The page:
Together, they learned to cook and now specialize in kale and higher-purposed leftovers. They Zoomed to stay in touch with their families and play games — including a Hanukkah version of Jeopardy! — with their combined nine grandchildren, who ranged in age from toddler to 12 years. Since then, a 10th grandchild has been born. He is four months old.

“We were constantly together, and we started talking about the reality of making this permanent,” said Bert.

Six months after that discussion began, they picked out a ring setting. Bert chose a center-stone sapphire on his own. One Friday night, he picked up the finished ring and kept it in his pocket. After dinner, Laurie hit the couch, prepared to stream the evening’s entertainment. But Bert stood between her and the TV and stole the show. “Will you marry me?” he asked.

Before their combined pandemic household, she might have hesitated. But her questions and his had all been answered and both were sure. “I didn’t want to be ‘the girlfriend’ forever, I wanted to be promoted to Bert’s wife,” she said. “And I wanted to be the real grandmother, too — I’m very attached to both his grandchildren and mine.”

She jumped off the couch and said yes, and Bert placed the ring on her finger.

Honoring all of the love

The couple correctly anticipated their engagement would cause their children to experience a second grieving period for the parent they had lost. Bert and Laurie sought counseling to help support them through it.

Bert’s children, Bryan and Randi, and Laurie’s, Jess and Jon, along with their spouses and children, made for an 18-person procession at the Elmwood Park Zoo. “In Judaism the number 18 — chai — means life,” Laurie notes.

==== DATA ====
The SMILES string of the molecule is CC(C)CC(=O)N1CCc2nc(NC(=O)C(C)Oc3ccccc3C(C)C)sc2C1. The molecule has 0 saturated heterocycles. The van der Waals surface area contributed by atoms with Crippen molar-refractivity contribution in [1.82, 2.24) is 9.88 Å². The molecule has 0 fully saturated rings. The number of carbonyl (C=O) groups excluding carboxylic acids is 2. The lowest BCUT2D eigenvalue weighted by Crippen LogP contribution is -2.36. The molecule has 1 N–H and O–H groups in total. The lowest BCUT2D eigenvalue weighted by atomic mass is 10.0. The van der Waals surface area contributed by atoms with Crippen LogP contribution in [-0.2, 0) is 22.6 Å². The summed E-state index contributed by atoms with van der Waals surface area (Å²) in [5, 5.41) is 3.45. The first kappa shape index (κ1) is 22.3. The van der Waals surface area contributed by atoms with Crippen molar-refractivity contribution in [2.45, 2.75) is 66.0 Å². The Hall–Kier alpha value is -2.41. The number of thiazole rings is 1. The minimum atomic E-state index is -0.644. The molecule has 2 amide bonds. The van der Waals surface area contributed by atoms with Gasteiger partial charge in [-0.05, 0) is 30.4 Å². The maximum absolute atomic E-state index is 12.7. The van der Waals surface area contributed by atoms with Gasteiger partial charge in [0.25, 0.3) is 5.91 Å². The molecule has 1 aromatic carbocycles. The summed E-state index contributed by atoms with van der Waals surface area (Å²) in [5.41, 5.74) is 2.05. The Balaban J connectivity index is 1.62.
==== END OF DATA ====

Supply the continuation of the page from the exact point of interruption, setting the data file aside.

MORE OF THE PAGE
The group walked down the aisle to Simon and Garfunkel’s “At the Zoo.”

Then the couple followed, walking to Queen’s “Don’t Stop Me Now.” “The lyric says ‘don’t stop me now, I’m having a good time,’ which is our theme,” Bert said. All carried small bouquets of sunflowers and alstroemeria, which they placed in a large vase to symbolize creating a single family. The vase had belonged to Laurie’s mother, Syd, who died in January at 91.

Jess was Laurie’s maid of honor. Bryan was Bert’s best man. The couple stood under a chuppah that had been made by a family member for Jon’s wedding. They were married by Rabbi Michael Panitz, who had also married both of Bert’s children, and whose father had married Bert and Bobbie.

During the ceremony, Panitz said the love shared by Bert and Laurie could not have happened without Bert first loving Bobbie and Laurie first loving Alan. He spoke of the deep losses suffered by Bert and his children and by Laurie and her children, and how this new family was a positive thing that had come out of tragedy.

The couple have always enjoyed the Elmwood Park Zoo, where Laurie is now a volunteer, but they chose to marry there for the sake of the 22 children who were among their 82 guests. Andy, Laurie, and Bert made every garden centerpiece. After brunch, the kids were invited to put on their Halloween costumes so they and their parents could have the run of the zoo. Giraffes were fed. Carousels ridden. And after everyone was tired from so much fun, they met at Zoo Brew for more celebrating.

Due to COVID, the couple opted not to honeymoon in Iceland, as planned, but they put their new hiking boots and fleece jackets to work in Colorado. They are planning for Paris in May. Said Bert, “The world is on the agenda.”